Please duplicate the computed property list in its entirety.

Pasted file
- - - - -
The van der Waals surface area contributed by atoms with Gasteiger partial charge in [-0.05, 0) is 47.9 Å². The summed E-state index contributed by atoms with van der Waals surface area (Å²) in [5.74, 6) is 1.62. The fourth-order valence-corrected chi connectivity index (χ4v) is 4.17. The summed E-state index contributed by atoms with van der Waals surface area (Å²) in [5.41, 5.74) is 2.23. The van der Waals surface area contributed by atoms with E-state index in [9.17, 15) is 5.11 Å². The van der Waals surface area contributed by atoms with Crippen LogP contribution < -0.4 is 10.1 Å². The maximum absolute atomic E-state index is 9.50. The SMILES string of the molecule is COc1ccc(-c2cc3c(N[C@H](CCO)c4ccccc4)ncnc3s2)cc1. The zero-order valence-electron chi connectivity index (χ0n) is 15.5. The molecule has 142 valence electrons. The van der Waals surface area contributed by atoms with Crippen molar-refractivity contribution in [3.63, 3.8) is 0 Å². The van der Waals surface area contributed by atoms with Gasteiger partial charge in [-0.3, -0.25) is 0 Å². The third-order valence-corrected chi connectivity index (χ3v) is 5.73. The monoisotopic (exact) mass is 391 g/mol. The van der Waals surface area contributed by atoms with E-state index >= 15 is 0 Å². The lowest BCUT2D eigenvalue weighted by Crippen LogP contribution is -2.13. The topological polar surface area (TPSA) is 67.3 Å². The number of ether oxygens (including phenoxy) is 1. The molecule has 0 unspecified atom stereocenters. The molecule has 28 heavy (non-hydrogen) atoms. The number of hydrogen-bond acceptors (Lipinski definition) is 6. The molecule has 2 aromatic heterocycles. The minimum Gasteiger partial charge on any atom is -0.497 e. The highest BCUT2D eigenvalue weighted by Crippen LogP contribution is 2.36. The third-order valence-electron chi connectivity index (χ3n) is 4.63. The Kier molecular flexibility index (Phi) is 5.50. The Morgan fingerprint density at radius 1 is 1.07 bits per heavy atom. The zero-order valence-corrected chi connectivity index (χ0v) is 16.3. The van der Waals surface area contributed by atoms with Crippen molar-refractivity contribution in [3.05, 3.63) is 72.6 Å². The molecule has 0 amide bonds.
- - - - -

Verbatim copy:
The van der Waals surface area contributed by atoms with Gasteiger partial charge in [-0.05, 0) is 47.9 Å². The summed E-state index contributed by atoms with van der Waals surface area (Å²) in [5.74, 6) is 1.62. The fourth-order valence-corrected chi connectivity index (χ4v) is 4.17. The summed E-state index contributed by atoms with van der Waals surface area (Å²) in [5.41, 5.74) is 2.23. The van der Waals surface area contributed by atoms with E-state index in [9.17, 15) is 5.11 Å². The van der Waals surface area contributed by atoms with Crippen LogP contribution < -0.4 is 10.1 Å². The maximum absolute atomic E-state index is 9.50. The SMILES string of the molecule is COc1ccc(-c2cc3c(N[C@H](CCO)c4ccccc4)ncnc3s2)cc1. The zero-order valence-electron chi connectivity index (χ0n) is 15.5. The molecule has 142 valence electrons. The van der Waals surface area contributed by atoms with Crippen molar-refractivity contribution in [3.63, 3.8) is 0 Å². The van der Waals surface area contributed by atoms with Gasteiger partial charge in [-0.3, -0.25) is 0 Å². The third-order valence-corrected chi connectivity index (χ3v) is 5.73. The monoisotopic (exact) mass is 391 g/mol. The van der Waals surface area contributed by atoms with E-state index >= 15 is 0 Å². The lowest BCUT2D eigenvalue weighted by Crippen LogP contribution is -2.13. The topological polar surface area (TPSA) is 67.3 Å². The number of ether oxygens (including phenoxy) is 1. The molecule has 0 unspecified atom stereocenters. The molecule has 28 heavy (non-hydrogen) atoms. The number of hydrogen-bond acceptors (Lipinski definition) is 6. The molecule has 2 aromatic heterocycles. The minimum Gasteiger partial charge on any atom is -0.497 e. The highest BCUT2D eigenvalue weighted by Crippen LogP contribution is 2.36. The third-order valence-electron chi connectivity index (χ3n) is 4.63. The Kier molecular flexibility index (Phi) is 5.50. The Morgan fingerprint density at radius 1 is 1.07 bits per heavy atom. The zero-order valence-corrected chi connectivity index (χ0v) is 16.3. The van der Waals surface area contributed by atoms with Crippen molar-refractivity contribution in [3.05, 3.63) is 72.6 Å². The molecule has 0 amide bonds.